This formula does work but it is enormous:


Here's what it's doing:

If X3 is the same as B2, show the contents of cell K2.
If X3 is the same as B3, show the contents of cell K3.
If X3 is the same as B4, show the contents of cell K4.
...etc etc etc all the way to...
If X3 is the same as B21, show the contents of cell K21.

Since B2:B21 is simply a column of cells and K2:K21 is also just a column of cells, is there any way to shorten the above formula, so it's not enormous?

I don't know how to turn this into 2 ranges of B cells and K cells.

Trying something like this doesn't work: =IF(X3=B2:B21,K2:K21)

Because telling Excel to use : is telling it to add together everything from B2 to B21 and K2 to K21. I wondered if there's some other separator (not a :) that tells Excel to treat each cell individually as opposed to adding them up?

This doesn't work: =IF(X3=B2-B21,K2-K21)

That results in: #VALUE!

The problem is, whichever number the B cell is also has to stay matched up with the corresponding number (horizontally) in the K cell.

Thanks in advance to anyone that might know the answer, that I am sure is really simple if the functionality exists in Excel.


Depending on your version of Excel, you can use XLOOKUP, VLOOKUP or INDEX/MATCH

enter image description here

  • I'm using Excel 2010. Using the above VLOOKUP works! Cheers FlexYourData.
    – bat_cmd
    Dec 4 '21 at 14:40


  • Look up X3̈́'s value among B2:B21, (first column of the range)
  • when found, pick and display the value B2:K2-columns to the right of it.

... and Yes VLOOKUP takes one more argument, which normally is revealed as you're typing in the function name, or even when you hit F1 (Help).
The default value of that argument is True, so no need to type it out in that case, but if you need exact matching in the first argument, then it is required to say 'False' here instead.

Add IFERROR(...;"Not found") around it to display your indication of "nothing found".

--- file: example.csv --- M4 used instead of X3 above


  • Thanks but it says "The formula you typed contains an error". I have been trying a few things combining MATCH and INDEX but have not managed to get anything to work yet.
    – bat_cmd
    Dec 4 '21 at 11:04
  • ; or , - which one to use as argument separator is locale dependent, might that be the problem? I have this working in a temporary LibreOffice sheet, which should be equal to how Excel does it.
    – Hannu
    Dec 4 '21 at 11:09
  • Using commas got rid of the error =VLOOKUP(X3,B2:K21,columns(B2:K2)) but now it's only displaying the right result in certain cases. If X3=B2 it shows the wrong result (K9). If X3=B3 it shows the correct result (K3). If X3=B4 it shows the same wrong result as before (K9). If X3=B5 it shows the wrong result (K21). If X3=B6 it shows the correct result (K6). It seems it's only showing the right result for every other match.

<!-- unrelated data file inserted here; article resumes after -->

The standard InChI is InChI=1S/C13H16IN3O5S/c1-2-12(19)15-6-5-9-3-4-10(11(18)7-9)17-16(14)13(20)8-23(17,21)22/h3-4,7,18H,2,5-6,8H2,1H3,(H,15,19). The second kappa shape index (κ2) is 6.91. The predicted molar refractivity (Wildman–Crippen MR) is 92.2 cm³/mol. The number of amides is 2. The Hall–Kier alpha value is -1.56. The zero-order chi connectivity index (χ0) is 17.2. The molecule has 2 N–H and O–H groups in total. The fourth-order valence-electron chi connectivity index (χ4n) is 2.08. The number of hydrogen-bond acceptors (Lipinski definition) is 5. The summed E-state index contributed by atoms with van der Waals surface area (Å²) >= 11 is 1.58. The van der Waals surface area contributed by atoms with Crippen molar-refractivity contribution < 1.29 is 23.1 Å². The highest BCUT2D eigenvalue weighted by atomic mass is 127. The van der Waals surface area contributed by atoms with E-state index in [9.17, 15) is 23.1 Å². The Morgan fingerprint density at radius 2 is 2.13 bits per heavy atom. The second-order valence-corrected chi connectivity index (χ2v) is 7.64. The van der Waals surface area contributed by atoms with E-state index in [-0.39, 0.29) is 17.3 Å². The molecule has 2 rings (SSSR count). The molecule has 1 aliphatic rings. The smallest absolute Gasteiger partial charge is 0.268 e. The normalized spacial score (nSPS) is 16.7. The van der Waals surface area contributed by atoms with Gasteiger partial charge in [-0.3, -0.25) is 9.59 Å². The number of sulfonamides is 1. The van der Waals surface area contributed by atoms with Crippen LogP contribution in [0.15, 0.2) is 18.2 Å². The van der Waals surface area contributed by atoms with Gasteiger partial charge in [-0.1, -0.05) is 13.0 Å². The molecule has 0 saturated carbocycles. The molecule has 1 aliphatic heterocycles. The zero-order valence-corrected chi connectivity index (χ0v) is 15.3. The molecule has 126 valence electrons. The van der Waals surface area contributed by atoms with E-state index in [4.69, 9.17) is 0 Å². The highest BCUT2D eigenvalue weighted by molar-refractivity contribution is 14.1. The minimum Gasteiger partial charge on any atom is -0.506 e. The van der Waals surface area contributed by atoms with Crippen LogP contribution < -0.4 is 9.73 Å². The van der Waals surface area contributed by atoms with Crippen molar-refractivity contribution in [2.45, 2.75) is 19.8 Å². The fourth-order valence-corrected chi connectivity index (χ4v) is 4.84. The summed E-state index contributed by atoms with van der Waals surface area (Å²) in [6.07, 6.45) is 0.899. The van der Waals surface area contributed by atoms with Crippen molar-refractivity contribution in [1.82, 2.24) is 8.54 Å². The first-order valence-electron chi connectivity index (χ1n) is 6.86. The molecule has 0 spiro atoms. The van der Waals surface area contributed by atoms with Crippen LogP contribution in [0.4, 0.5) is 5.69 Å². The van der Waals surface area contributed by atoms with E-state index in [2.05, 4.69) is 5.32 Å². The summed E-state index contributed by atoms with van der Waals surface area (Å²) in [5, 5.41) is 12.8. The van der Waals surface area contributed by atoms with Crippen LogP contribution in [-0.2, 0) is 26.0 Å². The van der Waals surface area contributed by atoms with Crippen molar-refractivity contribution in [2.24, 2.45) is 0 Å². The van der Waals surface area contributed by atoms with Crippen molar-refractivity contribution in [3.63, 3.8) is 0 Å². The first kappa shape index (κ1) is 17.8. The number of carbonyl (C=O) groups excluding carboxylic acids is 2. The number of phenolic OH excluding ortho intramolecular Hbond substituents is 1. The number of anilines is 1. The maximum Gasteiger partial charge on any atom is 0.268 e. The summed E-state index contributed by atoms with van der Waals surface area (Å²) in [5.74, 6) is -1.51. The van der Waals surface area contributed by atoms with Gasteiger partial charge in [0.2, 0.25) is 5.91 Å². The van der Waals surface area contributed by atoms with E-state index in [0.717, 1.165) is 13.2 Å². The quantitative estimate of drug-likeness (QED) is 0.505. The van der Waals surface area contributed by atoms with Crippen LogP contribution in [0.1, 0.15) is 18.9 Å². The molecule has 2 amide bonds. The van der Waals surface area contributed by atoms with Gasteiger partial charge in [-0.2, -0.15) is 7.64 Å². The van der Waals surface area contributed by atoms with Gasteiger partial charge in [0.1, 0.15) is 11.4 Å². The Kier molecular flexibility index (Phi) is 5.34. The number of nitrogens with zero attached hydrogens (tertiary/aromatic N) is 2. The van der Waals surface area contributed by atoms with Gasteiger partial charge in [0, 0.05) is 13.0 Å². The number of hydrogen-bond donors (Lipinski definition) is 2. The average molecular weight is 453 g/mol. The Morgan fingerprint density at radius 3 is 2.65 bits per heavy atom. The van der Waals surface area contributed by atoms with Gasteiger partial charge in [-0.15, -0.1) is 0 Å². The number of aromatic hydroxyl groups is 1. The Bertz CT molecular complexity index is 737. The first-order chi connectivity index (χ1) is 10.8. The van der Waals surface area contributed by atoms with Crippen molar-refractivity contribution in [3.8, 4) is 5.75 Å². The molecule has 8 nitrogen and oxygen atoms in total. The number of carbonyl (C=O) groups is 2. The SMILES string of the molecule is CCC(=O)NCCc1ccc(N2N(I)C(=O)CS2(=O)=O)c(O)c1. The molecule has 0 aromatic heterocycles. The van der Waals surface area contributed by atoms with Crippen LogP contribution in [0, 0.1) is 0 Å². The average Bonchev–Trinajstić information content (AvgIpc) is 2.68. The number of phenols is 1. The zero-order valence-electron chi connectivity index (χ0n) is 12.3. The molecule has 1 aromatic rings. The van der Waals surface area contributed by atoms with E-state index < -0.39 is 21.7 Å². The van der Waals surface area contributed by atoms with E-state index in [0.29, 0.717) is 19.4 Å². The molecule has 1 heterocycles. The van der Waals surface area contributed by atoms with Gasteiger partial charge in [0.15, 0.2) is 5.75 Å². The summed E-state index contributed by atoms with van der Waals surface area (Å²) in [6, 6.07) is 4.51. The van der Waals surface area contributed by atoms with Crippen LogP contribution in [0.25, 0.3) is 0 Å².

– bat_cmd
    Dec 4 '21 at 11:21
  • i am getting a #NAME? error on the columns, as if I would need to define the columns but I don't know how to do that. Dec 4 '21 at 13:18
  • @bat_cmd - the source of your "wrong result" problem might become clearer if you can specify the data you are using that gives these errors. Do these results still show when you use exact matching rather than the approximate match that is the default with the VLOOKUP function. @GwenKillerby - which version of Excel? COLUMNS worksheet function is only available for Excel 2007 onwards. This function identifies the number of columns occupied by an array, so COLUMNS(B2:K2) is same as 10.
    – DMM
    Dec 4 '21 at 16:55

At the very least, we can get rid of the extra parentheses using IFS:


This is a general simplification that works whenever you have nested IF functions like that, even if the different conditions and results have nothing in common.

However, in your case there is a simple pattern to the conditions, and we can simplify your expression further e.g. using using XLOOKUP:

=XLOOKUP(X3, B2:B21, K2:K21)

Note that XLOOKUP is a new feature in Excel 2021, and may not work in older versions of Excel. For those versions, you can achieve the same result using INDEX and MATCH, as in:

=INDEX(K2:K21, MATCH(X3, B2:B21, 0))

or using VLOOKUP:


Where supported, however, XLOOKUP is probably the most convenient solution in this case, and it also support several additional parameters that let you specific how the search is done and what to do in case no exact match is found.

(Also note that the INDEX/MATCH and VLOOKUP solutions will need to be tweaked, or may not work at all, if you want to e.g. search along a row instead of a column or return up a value from a column that is to the left of the search column. XLOOKUP should just work in all cases, which IMO is a good reason to prefer it where possible.)

  • Cheers, your =XLOOKUP(X3,B2:B21,K2:K21) would be great if it could be that short, but it throws up #NAME? for me when trying it.
    – bat_cmd
    Dec 7 '21 at 17:18
  • @bat_cmd: XLOOKUP is a new feature in Excel 2021. Your Excel version probably doesn't have it. Which is a pity, since IMO it's by far the best and cleanest solution here. I did edit my answer to provide some alternatives, however (although other answers have already done so too). Dec 7 '21 at 18:16

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